“This day, we celebrate the triumph and determination and hope of, hear this number, people, 72 graduates,” Douglass principal Eryca Neville announced to a roaring auditorium, packed full of proud family and friends.
The future of early childhood education programs like Head Start hangs in the air as recent federal budget cuts, or sequestration, will eliminate resources aimed to provide low-income families a quality foundation for the beginning of a child’s education. The most recent cuts have put Columbia Public Schools in the position of funding two instructional aides.
Camdenton Middle School is one of six schools chosen from across the country as a knowledge development site for a University of Kansas-based program that integrates special education with general education programs.
The program, known as the SWIFT Center, or School-wide Integrated Framework for Transformation, is based out of the University of Kansas and is federally funded with $24.5 million over five years.
Members of Columbia College’s presidential search committee say the college has selected the Washington D.C.-based recruiters Academic Search to help find Columbia College's next president – and the committee is aiming to introduce candidates by this Fall.
According to a Jefferson City Public Schools press release four students were taken to the hospital after an accident involving a school bus and a car Friday morning near Lewis and Clark Middle School. The district says police and school officials went to the scene after the accident at approximately 7:30 Friday morning, and determined three of the 39 students on board needed to go to the hospital. They were transported in an ambulance. Jefferson City police say the injuries to the three students were minor.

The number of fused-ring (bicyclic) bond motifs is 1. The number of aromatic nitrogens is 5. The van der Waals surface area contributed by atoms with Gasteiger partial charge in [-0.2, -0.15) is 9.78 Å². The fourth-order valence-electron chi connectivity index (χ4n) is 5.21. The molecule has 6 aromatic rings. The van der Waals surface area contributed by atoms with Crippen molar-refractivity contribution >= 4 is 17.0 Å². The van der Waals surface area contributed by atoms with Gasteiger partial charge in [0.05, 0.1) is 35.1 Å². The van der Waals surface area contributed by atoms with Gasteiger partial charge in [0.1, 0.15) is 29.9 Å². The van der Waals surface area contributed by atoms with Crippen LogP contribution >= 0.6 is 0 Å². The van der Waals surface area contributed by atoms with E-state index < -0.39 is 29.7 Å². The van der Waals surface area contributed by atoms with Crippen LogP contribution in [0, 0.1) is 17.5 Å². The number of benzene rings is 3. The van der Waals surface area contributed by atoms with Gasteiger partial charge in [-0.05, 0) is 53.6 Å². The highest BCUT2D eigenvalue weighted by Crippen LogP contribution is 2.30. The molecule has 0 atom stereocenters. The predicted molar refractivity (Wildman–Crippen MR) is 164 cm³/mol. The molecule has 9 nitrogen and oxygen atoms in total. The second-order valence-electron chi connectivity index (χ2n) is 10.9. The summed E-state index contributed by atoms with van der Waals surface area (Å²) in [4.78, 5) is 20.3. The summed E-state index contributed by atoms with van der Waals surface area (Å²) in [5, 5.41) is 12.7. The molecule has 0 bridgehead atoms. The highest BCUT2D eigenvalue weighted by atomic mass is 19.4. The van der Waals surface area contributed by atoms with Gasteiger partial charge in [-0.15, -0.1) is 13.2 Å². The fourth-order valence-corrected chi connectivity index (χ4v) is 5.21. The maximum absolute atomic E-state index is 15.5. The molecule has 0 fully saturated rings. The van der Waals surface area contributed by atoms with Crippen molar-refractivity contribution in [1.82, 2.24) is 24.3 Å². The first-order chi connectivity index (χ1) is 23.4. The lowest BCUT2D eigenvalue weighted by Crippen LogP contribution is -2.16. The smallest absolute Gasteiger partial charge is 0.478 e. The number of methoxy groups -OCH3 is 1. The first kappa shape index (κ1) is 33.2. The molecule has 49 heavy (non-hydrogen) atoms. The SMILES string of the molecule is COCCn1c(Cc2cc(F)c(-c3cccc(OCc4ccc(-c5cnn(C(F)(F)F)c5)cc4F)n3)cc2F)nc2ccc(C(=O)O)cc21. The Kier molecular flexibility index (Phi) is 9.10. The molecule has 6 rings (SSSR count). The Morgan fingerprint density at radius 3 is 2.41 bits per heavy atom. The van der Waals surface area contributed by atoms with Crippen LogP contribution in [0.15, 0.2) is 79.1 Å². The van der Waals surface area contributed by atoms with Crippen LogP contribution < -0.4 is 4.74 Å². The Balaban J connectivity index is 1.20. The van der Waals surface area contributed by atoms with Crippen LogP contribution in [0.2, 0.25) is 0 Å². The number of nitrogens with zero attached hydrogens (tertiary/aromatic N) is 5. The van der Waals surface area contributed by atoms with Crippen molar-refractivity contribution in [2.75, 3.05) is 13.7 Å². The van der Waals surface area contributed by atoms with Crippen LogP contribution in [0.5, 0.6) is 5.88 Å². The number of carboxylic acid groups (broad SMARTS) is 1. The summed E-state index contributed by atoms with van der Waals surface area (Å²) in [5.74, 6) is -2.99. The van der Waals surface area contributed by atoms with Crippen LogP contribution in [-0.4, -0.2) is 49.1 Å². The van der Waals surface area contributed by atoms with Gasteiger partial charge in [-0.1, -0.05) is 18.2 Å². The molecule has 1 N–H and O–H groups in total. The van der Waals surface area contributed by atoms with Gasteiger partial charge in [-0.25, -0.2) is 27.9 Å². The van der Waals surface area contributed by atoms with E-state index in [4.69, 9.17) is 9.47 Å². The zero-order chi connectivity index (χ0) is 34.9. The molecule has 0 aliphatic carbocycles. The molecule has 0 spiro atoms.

Southwest Play School is the first parent-owned and operated preschool in Columbia and has been educating children for almost 50 years. Sharen Garrett started teaching at Southwest 19 years ago. She’s been teaching her whole life, and now plans to retire. Garrett teaches at the co-op weekdays, while parent-volunteers work alongside the children for a set number of days each semester.
“The needs for co-ops have changed," Garrett said. "I just love what I do. I love the children, I love their parents. You know it’d be terrible to go to job every day you didn’t love what you did.”
MU departments and department chairs are working with Chancellor Brady Deaton to increase faculty wages on a case by case basis. Deaton spoke today with KBIA’s Sydney Miller and reiterated that higher wages are a priority.
The affirmation comes after the release of a survey from the Association of American University Professor’s that shows MU salaries as less than average.
Housing re-opened for third year medical students practicing rural medicine in Joplin Monday. The housing is part of the MU School of Medicine rural track pipeline program, which trains students to practice medicine in small, rural communities.
The Joplin arm of the program shut down in 2011, after a tornado destroyed the old living quarters.
Kathleen Quinn is the director of the rural track pipeline program at MU and she says the program helps create more doctors in rural areas, where care could be in short supply.